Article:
A chemical burn can be caused by a large spillage or splash-back when pouring liquids. The burns are caused by anything that is cytotoxic, for example, things that contain acids or alkali or industrial cleaning products. It does not have to be in liquid form; some toxic chemicals come in powder form. Begin treating a chemical burn by removing the source of the burn. Brush off any remaining powder or chemical before washing. Ensure you do this gently so as not to break the skin. Rinse the wound with cool running water for around 10 to 20 minutes to minimise blistering and to ease inflammation. Before this, you must remove any clothing or jewellery that has been affected by the chemical. The burn can then be covered with a dry, sterile dressing or clean cloth if dressing is not available.
If the patient feels the pain and burning sensation increase after dressing, take the cover off and rewash for a few more minutes. Dress again and offer the patient some pain medication such as ibuprofen or aspirin. Phone for medical attention immediately if the burns are widespread. Seek medical help in any case of chemical burns as there is a chance of infection. If the person is in shock, has fainted, the burns appear to have penetrated the first layer of skin or the burn occurred in a place like the eye or over a major joint, you should call the emergency services immediately.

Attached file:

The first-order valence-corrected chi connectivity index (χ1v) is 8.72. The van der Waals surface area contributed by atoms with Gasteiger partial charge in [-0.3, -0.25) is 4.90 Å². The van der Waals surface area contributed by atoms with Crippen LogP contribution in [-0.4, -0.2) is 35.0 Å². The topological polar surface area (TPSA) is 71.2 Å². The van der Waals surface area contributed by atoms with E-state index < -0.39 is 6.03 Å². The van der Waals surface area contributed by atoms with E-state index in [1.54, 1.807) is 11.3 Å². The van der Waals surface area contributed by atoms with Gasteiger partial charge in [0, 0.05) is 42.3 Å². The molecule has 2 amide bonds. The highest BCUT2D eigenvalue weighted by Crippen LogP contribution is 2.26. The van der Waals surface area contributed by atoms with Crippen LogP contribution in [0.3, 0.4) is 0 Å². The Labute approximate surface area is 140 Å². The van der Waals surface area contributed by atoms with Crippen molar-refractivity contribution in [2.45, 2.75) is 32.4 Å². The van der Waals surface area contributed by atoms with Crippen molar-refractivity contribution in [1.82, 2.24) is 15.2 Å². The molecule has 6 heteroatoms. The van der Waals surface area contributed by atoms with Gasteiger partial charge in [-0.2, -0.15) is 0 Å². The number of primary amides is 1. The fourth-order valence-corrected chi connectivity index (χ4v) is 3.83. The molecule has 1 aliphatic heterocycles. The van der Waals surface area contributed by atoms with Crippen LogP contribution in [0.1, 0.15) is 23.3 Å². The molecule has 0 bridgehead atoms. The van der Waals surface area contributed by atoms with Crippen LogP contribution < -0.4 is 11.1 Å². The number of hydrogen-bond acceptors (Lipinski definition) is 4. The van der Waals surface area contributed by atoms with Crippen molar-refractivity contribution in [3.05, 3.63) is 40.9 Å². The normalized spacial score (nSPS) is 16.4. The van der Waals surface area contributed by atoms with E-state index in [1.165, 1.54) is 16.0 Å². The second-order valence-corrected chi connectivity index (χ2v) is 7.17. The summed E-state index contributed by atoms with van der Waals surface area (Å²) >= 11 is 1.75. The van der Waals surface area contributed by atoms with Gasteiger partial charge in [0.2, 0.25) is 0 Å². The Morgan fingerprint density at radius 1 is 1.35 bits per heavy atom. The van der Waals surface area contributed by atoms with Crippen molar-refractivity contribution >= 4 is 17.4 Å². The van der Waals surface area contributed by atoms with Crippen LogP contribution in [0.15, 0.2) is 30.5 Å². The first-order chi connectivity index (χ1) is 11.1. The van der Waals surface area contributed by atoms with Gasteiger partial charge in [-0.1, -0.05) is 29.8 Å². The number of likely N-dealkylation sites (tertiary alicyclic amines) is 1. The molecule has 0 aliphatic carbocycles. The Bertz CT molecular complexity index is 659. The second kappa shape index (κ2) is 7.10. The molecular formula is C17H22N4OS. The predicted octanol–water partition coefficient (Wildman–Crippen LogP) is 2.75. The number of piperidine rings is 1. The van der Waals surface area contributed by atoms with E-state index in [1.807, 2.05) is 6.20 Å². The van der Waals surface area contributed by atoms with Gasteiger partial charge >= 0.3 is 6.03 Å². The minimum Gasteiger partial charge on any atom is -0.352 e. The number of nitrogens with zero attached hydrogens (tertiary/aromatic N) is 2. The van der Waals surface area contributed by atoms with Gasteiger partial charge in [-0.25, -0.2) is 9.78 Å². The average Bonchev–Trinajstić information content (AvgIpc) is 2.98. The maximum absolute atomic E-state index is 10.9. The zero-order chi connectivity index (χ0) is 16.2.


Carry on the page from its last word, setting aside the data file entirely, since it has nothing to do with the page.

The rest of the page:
Chemical burns at work
If there is an abundance of dangerous chemicals in the place where you work, then there should be procedures in place for treating a chemical burn. For example, in a chemistry lab, there may be a working shower in place in case of any serious spillages. In a workplace where there are chemicals, even cleaning products, staff members in contact with them should be trained on the Control of Substances Hazardous to Health regulations. This means that they will be trained to handle these products safely and without putting anyone else in danger. If there is a lack of training on ways to handle these substances, the risk of an accident occurring is increased.
Should you have suffered a chemical burn at work that was the fault of another member of staff or the fault of the company, you may be entitled to compensation. Call Accident Advice Helpline to speak to our sympathetic members of staff who will go through your case with you to determine how successful you are likely to be if you make a claim.
Date Published: October 1, 2014
Author: David Brown
Category: Chemical injury claims